DAR­LIN’ MAUDIE

Pasatiempo - - Pasa Tempos -

From the Ana­log Moun­tains

to the Dig­i­tal Foun­tains (Bape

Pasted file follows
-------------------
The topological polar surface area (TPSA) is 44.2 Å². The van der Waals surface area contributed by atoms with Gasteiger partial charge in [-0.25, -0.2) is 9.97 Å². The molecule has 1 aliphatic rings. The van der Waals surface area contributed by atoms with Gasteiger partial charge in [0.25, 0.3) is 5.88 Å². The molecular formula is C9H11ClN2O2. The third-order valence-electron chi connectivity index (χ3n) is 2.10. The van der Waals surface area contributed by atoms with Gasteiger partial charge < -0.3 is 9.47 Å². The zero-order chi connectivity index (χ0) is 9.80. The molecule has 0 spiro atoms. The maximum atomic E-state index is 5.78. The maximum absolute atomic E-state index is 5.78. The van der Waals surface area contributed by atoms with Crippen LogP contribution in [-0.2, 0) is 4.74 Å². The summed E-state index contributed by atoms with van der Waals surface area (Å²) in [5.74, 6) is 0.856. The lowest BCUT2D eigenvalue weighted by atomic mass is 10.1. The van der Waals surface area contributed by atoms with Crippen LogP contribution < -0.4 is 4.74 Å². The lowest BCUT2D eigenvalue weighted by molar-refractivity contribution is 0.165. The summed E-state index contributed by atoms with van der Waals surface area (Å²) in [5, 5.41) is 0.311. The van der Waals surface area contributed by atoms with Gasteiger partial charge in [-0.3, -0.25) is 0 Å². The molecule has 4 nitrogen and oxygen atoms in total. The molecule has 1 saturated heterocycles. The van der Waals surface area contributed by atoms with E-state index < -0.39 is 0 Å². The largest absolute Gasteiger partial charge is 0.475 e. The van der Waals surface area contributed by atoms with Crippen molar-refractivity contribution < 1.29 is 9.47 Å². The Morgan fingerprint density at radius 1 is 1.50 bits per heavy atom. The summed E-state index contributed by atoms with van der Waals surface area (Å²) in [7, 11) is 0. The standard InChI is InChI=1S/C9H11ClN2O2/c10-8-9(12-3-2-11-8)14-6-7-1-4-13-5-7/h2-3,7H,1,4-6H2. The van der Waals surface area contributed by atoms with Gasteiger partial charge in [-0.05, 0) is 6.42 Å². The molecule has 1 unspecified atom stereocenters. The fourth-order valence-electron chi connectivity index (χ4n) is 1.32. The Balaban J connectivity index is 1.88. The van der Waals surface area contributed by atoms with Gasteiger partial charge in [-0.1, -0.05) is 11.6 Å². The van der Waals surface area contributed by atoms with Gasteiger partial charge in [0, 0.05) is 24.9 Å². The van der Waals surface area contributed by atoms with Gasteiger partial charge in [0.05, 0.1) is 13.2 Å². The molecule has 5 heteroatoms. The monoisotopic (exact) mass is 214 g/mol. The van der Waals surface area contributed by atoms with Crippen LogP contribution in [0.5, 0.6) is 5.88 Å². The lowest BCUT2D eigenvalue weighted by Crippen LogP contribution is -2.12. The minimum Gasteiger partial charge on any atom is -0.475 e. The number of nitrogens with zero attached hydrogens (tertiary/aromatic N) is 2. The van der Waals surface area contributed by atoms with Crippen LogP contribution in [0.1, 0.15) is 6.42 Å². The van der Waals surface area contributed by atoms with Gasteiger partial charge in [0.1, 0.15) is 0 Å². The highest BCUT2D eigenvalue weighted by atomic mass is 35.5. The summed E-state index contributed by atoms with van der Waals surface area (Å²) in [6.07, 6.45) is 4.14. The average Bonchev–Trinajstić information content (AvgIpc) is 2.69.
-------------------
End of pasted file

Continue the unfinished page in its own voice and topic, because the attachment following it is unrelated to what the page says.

Records) What bet­ter way for a band to take a fi­nal bow than with a ret­ro­spec­tive al­bum that show­cases its ver­sa­til­ity and mu­si­cal chops? Wi­chita-based Dar­lin’ Maudie recorded for more than 10 years, re­leas­ing its own al­bums and pump­ing out ev­ery­thing from sparkly pop tunes to in­die rock, prog-metal, disco, grunge, folk, punk, and am­bi­ent-elec­tronic sound­scapes. To take some of the sting out of Dar­lin’ Maudie’s dis­so­lu­tion, band mem­bers Mike and Nick Evan­cho — that’s the whole band, plus nu­mer­ous in­stru­ments and a drum ma­chine — have re­leased the most am­bi­tious al­bum of their ca­reer. The two-disc Ana­log/Dig­i­tal of­fers up 25 songs, some new and oth­ers re­mas­tered demos from as far back as 1998. Three years in the mak­ing, the re­lease cap­tures a band as it tra­verses a broad mu­si­cal land­scape in search of a sound to call its own. Named af­ter a car­ni­val per­former in W.P. Kin­sella’s book The Iowa Base­ball Con­fed­er­acy, Dar­lin’ Maudie tack­les nu­mer­ous mu­si­cal gen­res, slather­ing them in chunky fuzzed-out gui­tars and rap ’n’ roll per­cus­sion. If the rhyming à la Deb­bie Harry and the Chromeo-like break­downs of “Heart Will Break the Fall” don’t im­press, then the Frank Zappa frenzy of “Sat­u­ra­tion Point” and the faux-Brit sneer/slur punkisms of “2-3-4” will. Mimicry may have been Dar­lin’ Maudie’s only strong suit, but the group ex­e­cuted it so hon­estly — and so well. — Rob DeWalt

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